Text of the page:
I attended the event ’Leveraging Social Networks for Progressive Organizing’ this afternoon in DC.
In my opinion the greatest thing to come out of this entire web 2.0 bubble is the empowerment of a younger generation. For example, the panel speakers were for the most part probably under 25 years of age. In what other context would you see so many 50 year old CEO’s listening so intently to a bunch of kids?
Overall I didn’t hear anything groundbreaking, but that comes from someone who spends a whole lot of time following this stuff. The most interesting conversations centered on the conversion of online interactions into offline interactions. As you might assume, just because someone is a friend of Barack Obama on Facebook doesn’t mean they will attend a rally when Barack comes to town.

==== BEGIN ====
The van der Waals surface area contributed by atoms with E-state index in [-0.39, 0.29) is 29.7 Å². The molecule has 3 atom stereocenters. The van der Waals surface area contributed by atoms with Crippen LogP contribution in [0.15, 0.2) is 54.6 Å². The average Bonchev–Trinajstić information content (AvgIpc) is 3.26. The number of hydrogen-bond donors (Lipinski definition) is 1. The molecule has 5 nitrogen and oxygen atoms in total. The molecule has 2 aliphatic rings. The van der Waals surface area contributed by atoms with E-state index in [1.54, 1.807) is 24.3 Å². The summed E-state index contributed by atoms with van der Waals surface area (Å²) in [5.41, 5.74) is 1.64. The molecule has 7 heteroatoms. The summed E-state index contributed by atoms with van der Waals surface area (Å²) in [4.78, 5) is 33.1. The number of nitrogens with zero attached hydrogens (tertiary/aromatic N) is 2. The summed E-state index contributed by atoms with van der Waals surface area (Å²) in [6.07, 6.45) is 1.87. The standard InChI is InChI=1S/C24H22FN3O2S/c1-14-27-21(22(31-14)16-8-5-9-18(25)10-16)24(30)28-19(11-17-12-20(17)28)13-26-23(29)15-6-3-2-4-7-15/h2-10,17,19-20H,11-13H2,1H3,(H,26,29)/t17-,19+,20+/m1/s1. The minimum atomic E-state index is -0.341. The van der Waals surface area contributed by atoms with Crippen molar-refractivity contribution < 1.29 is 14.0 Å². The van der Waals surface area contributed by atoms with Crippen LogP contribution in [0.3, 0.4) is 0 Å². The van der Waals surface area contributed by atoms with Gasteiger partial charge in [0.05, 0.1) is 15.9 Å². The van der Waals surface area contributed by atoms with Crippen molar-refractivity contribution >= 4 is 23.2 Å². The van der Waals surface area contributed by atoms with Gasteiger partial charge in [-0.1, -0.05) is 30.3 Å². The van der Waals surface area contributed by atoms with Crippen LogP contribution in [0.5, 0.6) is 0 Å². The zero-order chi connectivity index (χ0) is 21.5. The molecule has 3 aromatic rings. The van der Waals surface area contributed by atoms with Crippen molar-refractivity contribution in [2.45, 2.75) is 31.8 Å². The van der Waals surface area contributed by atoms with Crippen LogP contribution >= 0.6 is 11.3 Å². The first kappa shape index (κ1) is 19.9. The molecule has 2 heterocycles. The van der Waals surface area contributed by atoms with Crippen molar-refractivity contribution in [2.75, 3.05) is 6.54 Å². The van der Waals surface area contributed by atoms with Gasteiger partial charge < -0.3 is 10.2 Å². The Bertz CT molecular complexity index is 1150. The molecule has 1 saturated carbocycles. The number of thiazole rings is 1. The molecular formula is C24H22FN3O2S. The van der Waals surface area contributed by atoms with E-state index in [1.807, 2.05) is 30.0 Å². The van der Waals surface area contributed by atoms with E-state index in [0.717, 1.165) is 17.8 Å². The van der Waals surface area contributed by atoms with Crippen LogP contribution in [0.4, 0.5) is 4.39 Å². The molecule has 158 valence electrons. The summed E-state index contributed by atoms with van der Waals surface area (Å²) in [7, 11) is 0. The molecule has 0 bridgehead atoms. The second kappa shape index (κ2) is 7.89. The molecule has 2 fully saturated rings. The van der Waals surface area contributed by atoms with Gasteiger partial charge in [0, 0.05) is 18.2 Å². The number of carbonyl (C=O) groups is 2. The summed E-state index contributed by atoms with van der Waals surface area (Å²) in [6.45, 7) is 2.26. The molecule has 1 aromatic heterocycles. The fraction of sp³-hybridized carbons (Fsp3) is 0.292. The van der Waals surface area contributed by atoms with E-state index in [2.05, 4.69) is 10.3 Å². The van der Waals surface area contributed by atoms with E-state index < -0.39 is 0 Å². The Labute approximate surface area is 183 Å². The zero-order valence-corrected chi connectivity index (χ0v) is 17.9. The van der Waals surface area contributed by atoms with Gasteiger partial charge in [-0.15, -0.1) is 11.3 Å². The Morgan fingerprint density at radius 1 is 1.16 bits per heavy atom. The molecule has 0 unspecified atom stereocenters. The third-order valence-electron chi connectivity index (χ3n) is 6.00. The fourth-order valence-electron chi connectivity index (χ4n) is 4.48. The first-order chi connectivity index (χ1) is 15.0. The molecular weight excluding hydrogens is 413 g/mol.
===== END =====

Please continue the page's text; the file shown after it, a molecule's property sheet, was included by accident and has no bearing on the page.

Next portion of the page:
What interested me most were the people in attendance. The group was very ethnically diverse and had a great mix of older folks (presumably trying to understand if this whole ’online thing’ might lead to more donation dollars) and then younger intern age folks (perhaps looking to leverage their love of Facebook into a full-time job.)
My favorite part of the event was when one of the youngest members of the panel mistakenly referred to online ’conversion matrixes’ when she obviously meant ’conversion metrics.’ To me, this mixup was awesome because it beautifully explains so much. For younger generations, the monetization of social networks is simply gobblygook. To the young, social networking is about meeting people, exchanging ideas and defining oneself. Social networking is not about the ’metrics,’ it’s about the fact that my favorite movie was the Matrix and I’d like to meet other people who feel the same way.